Speech prosody refers to melodic or suprasegmental features of an utterance (e.g. pitch) that may signal a variety of linguistic and paralinguistic functions (Lehiste, 1996). Over the last quarter century, increasing attention has been focused on the roles of the left (LH) and right (RH) cerebral hemispheres in the processing of prosodic information. Evidence has been steadily accumulating in the dichotic listening (Shipley-Brown et al., 1988), lesion deficit (Baum & Pell, 1999) and brain imaging (Meyer, Alter & Friederici, 2003; Plante, Creusere & Sabin, 2002) literature implicating the RH in the perception of prosodic units assigned to phrase- and sentence-level structures. Dichotic listening (Wang, Jongman & Sereno, 2001) and lesion deficit (Gandour, 1998a, b; Wong, 2002) data from tone languages point to LH and RH lateralization, respectively, for tonal and affective information. This chapter presents an overview of research findings from positron emission tomography (PET) and functional magnetic resonance imaging (fMRI) studies on the perception of Chinese speech prosody (see Buckner & Logan, 2001; Rugg, 1999, for tutorials on hemodynamic methods of brain imaging).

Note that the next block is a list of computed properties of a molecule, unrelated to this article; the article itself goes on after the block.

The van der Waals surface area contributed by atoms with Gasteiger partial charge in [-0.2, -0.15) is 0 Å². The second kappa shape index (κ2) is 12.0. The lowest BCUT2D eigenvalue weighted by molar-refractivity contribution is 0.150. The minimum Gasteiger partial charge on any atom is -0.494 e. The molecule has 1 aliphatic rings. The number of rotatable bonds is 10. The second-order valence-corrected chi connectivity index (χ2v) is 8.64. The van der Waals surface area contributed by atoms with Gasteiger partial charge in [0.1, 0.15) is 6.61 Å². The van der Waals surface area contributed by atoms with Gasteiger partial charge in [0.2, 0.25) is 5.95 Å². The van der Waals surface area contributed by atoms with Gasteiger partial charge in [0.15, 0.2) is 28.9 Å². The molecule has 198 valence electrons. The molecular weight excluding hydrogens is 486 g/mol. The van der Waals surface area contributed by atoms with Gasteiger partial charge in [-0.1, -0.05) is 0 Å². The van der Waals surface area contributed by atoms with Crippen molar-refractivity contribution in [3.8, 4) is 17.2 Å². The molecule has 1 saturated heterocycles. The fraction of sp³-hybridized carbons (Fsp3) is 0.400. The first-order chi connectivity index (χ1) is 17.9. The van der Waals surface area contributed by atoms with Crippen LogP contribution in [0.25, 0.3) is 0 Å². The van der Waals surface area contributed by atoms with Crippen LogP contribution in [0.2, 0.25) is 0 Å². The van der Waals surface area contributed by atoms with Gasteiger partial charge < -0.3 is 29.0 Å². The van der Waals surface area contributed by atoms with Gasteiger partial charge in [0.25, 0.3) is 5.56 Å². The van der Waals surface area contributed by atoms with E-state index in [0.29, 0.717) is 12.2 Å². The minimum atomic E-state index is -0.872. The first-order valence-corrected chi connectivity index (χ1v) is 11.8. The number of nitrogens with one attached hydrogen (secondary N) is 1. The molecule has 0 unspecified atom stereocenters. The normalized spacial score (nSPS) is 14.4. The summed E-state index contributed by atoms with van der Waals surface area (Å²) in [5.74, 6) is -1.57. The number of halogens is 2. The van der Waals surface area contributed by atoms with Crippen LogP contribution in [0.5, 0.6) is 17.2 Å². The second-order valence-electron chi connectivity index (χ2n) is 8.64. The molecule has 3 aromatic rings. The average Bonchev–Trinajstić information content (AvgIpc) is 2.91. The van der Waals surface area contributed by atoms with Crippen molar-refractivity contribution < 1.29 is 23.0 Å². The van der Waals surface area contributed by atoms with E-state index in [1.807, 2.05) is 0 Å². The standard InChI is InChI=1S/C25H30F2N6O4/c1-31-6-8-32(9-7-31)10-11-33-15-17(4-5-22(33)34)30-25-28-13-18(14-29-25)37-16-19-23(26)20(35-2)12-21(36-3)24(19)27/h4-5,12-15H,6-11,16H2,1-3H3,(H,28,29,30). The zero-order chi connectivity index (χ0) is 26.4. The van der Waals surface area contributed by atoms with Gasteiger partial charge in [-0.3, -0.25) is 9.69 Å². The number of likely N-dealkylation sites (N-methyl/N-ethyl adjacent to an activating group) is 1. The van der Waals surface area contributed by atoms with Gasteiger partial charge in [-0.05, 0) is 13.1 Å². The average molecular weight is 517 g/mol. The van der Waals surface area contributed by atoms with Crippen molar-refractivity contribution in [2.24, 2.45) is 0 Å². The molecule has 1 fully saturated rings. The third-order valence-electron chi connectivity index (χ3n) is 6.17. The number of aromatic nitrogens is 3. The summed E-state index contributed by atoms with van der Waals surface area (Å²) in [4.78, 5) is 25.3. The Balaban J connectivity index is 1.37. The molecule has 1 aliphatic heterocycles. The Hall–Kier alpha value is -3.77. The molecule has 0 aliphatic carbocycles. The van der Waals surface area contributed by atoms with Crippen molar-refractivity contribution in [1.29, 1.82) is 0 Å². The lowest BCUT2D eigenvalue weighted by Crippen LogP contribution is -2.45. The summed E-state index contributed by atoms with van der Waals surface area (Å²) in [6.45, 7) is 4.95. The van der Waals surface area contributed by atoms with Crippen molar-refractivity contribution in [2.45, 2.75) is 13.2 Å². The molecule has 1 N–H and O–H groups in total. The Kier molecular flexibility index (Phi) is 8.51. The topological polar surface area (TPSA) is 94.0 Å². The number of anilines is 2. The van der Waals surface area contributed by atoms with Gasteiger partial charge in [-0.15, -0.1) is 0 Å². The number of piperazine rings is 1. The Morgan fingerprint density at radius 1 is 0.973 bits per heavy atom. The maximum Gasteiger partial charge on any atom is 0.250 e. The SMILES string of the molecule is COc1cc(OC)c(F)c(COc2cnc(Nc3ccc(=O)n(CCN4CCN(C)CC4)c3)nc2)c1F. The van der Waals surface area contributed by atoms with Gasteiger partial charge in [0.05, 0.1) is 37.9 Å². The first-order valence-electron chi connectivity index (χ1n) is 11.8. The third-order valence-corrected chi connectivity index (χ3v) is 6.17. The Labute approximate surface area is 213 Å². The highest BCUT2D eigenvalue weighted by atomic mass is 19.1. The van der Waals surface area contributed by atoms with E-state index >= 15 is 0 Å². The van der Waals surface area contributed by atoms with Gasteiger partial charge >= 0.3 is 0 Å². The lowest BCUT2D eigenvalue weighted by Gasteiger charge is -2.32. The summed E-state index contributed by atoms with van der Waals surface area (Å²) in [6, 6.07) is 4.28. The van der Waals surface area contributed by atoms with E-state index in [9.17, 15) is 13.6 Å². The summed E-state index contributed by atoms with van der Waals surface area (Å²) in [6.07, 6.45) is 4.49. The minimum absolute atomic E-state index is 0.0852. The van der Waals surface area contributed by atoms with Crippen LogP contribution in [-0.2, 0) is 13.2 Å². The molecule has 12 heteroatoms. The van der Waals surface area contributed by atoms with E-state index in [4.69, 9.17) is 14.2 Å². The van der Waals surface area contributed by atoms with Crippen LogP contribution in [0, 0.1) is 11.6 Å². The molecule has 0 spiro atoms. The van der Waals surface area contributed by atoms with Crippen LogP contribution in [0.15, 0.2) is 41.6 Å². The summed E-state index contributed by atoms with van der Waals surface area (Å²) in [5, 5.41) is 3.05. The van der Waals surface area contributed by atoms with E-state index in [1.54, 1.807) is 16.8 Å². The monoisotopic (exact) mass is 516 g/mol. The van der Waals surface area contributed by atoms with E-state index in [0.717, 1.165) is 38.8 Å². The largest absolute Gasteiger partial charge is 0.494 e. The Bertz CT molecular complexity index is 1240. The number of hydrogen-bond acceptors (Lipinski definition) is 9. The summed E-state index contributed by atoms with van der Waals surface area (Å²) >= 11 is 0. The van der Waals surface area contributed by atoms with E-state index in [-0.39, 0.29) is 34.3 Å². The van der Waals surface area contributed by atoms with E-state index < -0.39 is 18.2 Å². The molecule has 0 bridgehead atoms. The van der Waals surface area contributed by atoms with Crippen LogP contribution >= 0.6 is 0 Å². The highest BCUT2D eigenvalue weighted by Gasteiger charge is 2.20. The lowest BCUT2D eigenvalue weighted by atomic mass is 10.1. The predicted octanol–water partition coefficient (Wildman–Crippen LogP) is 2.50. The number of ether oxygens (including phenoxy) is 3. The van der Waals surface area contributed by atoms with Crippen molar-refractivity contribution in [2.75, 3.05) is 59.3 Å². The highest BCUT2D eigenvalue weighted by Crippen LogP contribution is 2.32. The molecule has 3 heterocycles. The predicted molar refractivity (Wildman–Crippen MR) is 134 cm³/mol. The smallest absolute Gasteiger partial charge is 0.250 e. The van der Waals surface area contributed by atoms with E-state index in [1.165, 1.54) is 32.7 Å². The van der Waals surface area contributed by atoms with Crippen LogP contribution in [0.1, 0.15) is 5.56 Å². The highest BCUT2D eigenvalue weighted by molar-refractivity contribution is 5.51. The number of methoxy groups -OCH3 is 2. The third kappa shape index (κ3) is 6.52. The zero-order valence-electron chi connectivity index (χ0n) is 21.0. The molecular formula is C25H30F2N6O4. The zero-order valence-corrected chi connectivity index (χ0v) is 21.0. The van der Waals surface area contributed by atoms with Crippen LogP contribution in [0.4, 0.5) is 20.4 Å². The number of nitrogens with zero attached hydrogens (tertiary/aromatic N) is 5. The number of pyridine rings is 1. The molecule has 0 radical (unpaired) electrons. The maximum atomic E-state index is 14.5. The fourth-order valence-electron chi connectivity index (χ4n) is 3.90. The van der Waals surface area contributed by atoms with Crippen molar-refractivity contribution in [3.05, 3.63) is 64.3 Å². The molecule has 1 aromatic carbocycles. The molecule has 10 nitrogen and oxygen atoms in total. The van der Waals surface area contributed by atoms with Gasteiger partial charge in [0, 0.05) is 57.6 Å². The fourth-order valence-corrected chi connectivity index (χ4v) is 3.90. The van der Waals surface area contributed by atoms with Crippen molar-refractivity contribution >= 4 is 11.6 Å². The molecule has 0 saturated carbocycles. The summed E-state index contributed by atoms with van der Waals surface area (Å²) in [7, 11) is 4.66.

Background and significance
The underlying basis for hemispheric asymmetry of speech perception is controversial (see Ivry & Robertson, 1998; Poeppel, 2003; Zatorre & Belin, 2001; Zatorre, Belin & Penhune, 2002, for recent reviews). One view is that the LH is specialized for speech as opposed to other complex auditory signals.